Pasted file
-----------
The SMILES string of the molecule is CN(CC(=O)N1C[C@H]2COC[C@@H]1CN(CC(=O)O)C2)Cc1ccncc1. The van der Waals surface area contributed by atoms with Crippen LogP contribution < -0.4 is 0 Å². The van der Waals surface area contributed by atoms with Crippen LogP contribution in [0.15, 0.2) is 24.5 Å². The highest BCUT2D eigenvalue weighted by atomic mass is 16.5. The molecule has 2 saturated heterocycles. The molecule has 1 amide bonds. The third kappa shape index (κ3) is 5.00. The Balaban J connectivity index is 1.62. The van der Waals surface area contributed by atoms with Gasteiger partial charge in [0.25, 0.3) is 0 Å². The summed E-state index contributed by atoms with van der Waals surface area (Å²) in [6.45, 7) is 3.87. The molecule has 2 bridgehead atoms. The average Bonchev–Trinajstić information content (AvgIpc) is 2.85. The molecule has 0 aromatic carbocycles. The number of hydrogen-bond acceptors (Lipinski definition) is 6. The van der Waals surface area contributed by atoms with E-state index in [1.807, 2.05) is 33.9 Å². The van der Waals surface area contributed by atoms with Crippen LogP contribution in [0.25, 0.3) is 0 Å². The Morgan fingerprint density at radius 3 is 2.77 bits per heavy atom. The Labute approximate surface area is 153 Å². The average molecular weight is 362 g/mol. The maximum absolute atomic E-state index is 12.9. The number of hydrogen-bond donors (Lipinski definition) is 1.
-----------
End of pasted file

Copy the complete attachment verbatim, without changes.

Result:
The SMILES string of the molecule is CN(CC(=O)N1C[C@H]2COC[C@@H]1CN(CC(=O)O)C2)Cc1ccncc1. The van der Waals surface area contributed by atoms with Crippen LogP contribution < -0.4 is 0 Å². The van der Waals surface area contributed by atoms with Crippen LogP contribution in [0.15, 0.2) is 24.5 Å². The highest BCUT2D eigenvalue weighted by atomic mass is 16.5. The molecule has 2 saturated heterocycles. The molecule has 1 amide bonds. The third kappa shape index (κ3) is 5.00. The Balaban J connectivity index is 1.62. The van der Waals surface area contributed by atoms with Gasteiger partial charge in [0.25, 0.3) is 0 Å². The summed E-state index contributed by atoms with van der Waals surface area (Å²) in [6.45, 7) is 3.87. The molecule has 2 bridgehead atoms. The average Bonchev–Trinajstić information content (AvgIpc) is 2.85. The molecule has 0 aromatic carbocycles. The number of hydrogen-bond acceptors (Lipinski definition) is 6. The van der Waals surface area contributed by atoms with E-state index in [1.807, 2.05) is 33.9 Å². The van der Waals surface area contributed by atoms with Crippen LogP contribution in [0.25, 0.3) is 0 Å². The Morgan fingerprint density at radius 3 is 2.77 bits per heavy atom. The Labute approximate surface area is 153 Å². The average molecular weight is 362 g/mol. The maximum absolute atomic E-state index is 12.9. The number of hydrogen-bond donors (Lipinski definition) is 1.